About 30 minutes of solar eclipse contacts and chatter:
Thank you, Ivan, for taking the time to put this video together and sharing it. The RSP did a fantastic job capturing this spectrum–I do love the SDRuno application for reviewing spectrum recordings as well. Cheers!
SDRplay are pleased to announce a price reduction for their entry-level SDR receiver, the RSP1 to $99.95 USD making it the most competitive mid-range SDR to include reception down to low frequencies without the need for an upconverter.
The RSP1 provides general coverage receiver and panadapter capability from 10 kHz to 2 GHz. As well as providing SDRuno SDR software, support for popular 3rd party packages like HDSDR, SDR-Console and Cubic SDR is provided. Recent availability of an SD Card image makes for easy set up on a Raspberry Pi.
I’ve been fascinated with radio astronomy since my university days. In the 1980s and 90s almost any radio astronomy experiment equated to forking out some serious money to purchase a wideband receiver (serious money to a student, at least). With the advent of SDRs, though, radio astronomy has become affordable for everyone.
Over on YouTube user MaskitolSAE has uploaded a video showing him receiving some noise bursts from Jupiter with his SDRplay RSP1. The planet Jupiter is known to emit bursts of noise via natural ‘radio lasers’ powered partly by the planets interaction with the electrically conductive gases emitted by Io, one of the the planets moons. When Jupiter is high in the sky and the Earth passes through one of these radio lasers the noise bursts can be received on Earth quite easily with an appropriate antenna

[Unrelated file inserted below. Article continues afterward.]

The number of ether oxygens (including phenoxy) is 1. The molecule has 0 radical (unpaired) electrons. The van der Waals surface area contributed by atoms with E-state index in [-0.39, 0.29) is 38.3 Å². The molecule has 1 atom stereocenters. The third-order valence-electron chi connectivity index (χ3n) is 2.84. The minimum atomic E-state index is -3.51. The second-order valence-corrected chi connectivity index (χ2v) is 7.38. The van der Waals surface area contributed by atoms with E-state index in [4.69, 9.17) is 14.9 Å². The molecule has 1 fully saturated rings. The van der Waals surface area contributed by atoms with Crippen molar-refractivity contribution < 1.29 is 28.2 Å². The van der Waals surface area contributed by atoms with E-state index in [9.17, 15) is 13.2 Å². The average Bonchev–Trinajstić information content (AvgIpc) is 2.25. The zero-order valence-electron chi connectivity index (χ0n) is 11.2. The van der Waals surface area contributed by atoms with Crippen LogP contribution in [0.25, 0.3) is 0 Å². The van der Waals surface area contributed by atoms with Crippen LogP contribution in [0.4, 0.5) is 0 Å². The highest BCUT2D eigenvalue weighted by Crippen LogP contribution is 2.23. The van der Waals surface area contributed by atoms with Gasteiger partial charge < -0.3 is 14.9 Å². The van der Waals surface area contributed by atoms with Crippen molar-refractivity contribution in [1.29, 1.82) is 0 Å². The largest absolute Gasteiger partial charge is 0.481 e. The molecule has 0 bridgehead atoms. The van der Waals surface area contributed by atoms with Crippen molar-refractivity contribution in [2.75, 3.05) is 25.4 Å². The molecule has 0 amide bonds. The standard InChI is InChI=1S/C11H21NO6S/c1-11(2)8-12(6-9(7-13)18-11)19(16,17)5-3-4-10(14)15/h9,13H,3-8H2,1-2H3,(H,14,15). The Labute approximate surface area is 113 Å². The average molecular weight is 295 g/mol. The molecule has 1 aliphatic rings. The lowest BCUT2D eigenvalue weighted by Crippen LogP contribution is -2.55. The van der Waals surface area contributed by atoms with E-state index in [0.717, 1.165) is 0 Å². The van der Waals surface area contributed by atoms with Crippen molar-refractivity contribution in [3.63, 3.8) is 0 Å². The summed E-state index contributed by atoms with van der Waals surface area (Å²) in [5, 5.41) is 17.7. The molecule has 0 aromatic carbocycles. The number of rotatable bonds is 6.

In his video MaskitolSAE shows the 10 MHz of waterfall and audio from some Jupiter noise bursts received with his SDRplay RSP1 at 22119 kHz. According to the YouTube description, it appears that he is using the UTR-2 radio telescope which is a large Ukrainian radio telescope installation that consists of an array of 2040 dipoles. A professional radio telescope installation is not required to receive the Jupiter bursts (a backyard dipole tuned to ~20 MHz will work), but the professional radio telescope does get some really nice strong bursts as seen in the video.
As Carl mentions above, you do not need a professional radio telescope to receive Jupiter noise bursts, a dipole will do.
In fact, the Pisgah Astronomical Research Institute (PARI) has a dedicated Jupiter receiver–a simple SDR kit called the Radio JOVE Receiver which is promoted by NASA. While PARI has the resources to install any number of antennas, PARI uses two simple dipoles which are mounted only a few feet off the ground as their radio telescope. I doubt their investment in the antennas exceeded $50. It works brilliantly.
The Radio JOVE receiver at PARI
I had planned to purchase and build a JOVE receiver (and, for fun, still may!), but it would be much easier to simply use the SDRplay RSP I already have in my shack. What a great project this fall.
Post readers: Please comment if you’ve used an SDR or JOVE kit to receive Jupiter bursts!